Human Genetics

, Volume 111, Issue 6, pp 521–537

Population variation in linkage disequilibrium across the COMT gene considering promoter region and coding region variation

  • Mellissa M. DeMille
  • Judith R. Kidd
  • Valeria Ruggeri
  • Meg A. Palmatier
  • David Goldman
  • Adekunle Odunsi
  • Friday Okonofua
  • Elena Grigorenko
  • Leslie O. Schulz
  • Batsheva Bonne-Tamir
  • Ru-Band Lu
  • Josef Parnas
  • Andrew J. Pakstis
  • Kenneth K. Kidd
Original Investigation

DOI: 10.1007/s00439-002-0809-0

Cite this article as:
DeMille, M.M., Kidd, J.R., Ruggeri, V. et al. Hum Genet (2002) 111: 521. doi:10.1007/s00439-002-0809-0

Abstract.

Catechol-O-methyl transferase (COMT) catalyzes the first step in one of the major pathways in the degradation of catecholamines. The COMT gene on chromosome 22 has been considered a candidate gene for many neuropsychiatric disorders, in part because an exon 4 single nucleotide polymorphism (SNP) in COMT causes an amino acid substitution associated with significantly altered enzyme activity. This functional variant, detected as an NlaIII restriction site polymorphism (RSP), is polymorphic in populations from around the world. A four-site haplotype spanning 28 kb effectively encompasses COMT. This haplotype is comprised of two novel polymorphisms [a tetranucleotide short tandem repeat polymorphism (STRP) in intron 1 and a HindIII RSP at the 5′ end of COMT], the NlaIII site, and another previously published site – a BglI RSP at the 3′ end of the gene. Overall linkage disequilibrium (LD) for this haplotype is strong and significant in 32 population samples from around the world. Conditional probabilities indicate that, in spite of moderate to strong disequilibrium in most non-African populations, the NlaIII site, although often used for prediction, would not always be a reliable predictor of allelic variation at the other sites. Because other functional variation might exist, especially regulatory variation, these findings indicate that haplotypes would be more effective indicators of possible involvement of COMT in disease etiology.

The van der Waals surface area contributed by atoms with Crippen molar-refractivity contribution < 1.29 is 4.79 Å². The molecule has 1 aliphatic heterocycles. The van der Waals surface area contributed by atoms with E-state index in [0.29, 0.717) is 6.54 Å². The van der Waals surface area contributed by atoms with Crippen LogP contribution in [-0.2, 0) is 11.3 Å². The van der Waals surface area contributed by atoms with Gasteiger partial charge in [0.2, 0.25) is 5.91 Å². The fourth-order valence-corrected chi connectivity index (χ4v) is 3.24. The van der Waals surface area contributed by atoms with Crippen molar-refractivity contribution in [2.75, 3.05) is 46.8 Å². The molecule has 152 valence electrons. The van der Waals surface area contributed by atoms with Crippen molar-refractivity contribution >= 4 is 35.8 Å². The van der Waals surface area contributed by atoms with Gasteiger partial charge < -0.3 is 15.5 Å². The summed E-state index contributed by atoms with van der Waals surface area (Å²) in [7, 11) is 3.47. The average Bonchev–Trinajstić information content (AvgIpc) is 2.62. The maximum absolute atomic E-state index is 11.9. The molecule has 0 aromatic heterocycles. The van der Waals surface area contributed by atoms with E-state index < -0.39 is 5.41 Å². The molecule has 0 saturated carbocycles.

Copyright information

© Springer-Verlag 2002

Authors and Affiliations

  • Mellissa M. DeMille
    • 1
  • Judith R. Kidd
    • 1
  • Valeria Ruggeri
    • 1
  • Meg A. Palmatier
    • 1
  • David Goldman
    • 2
  • Adekunle Odunsi
    • 3
  • Friday Okonofua
    • 4
  • Elena Grigorenko
    • 5
  • Leslie O. Schulz
    • 6
  • Batsheva Bonne-Tamir
    • 7
  • Ru-Band Lu
    • 8
  • Josef Parnas
    • 9
  • Andrew J. Pakstis
    • 1
  • Kenneth K. Kidd
    • 1
  1. 1.Department of Genetics, Yale University School of Medicine, New Haven, CT 06520-8005, USA
  2. 2.Neurogenetics Laboratory, NIAAA, Park Building Room 451, 12420 Parklawn Drive, Rockville, MD 20852, USA
  3. 3.Department of Gynecological Oncology, Roswell Park Cancer Institute, Buffalo, NY 14263, USA
  4. 4.Department of Obstetrics and Gynecology, Faculty of Medicine, University of Benin, Benin City, Nigeria
  5. 5.Department of Psychology, Yale University, New Haven CT 06511, USA
  6. 6.Department of Health Sciences, University of Wisconsin-Milwaukee, Milwaukee, WI 53201, USA
  7. 7.Department of Genetics, Sackler School of Medicine, Tel Aviv University, Tel Aviv, Israel
  8. 8.Department of Psychiatry, Tri-Service General Hospital, National Defense Medical Center, Taipei, Taiwan, Republic of China
  9. 9.Copenhagen University, Psychiatry Department, Hvidovre Hospital, Kettegard Alle 30, Hvidovre, Denmark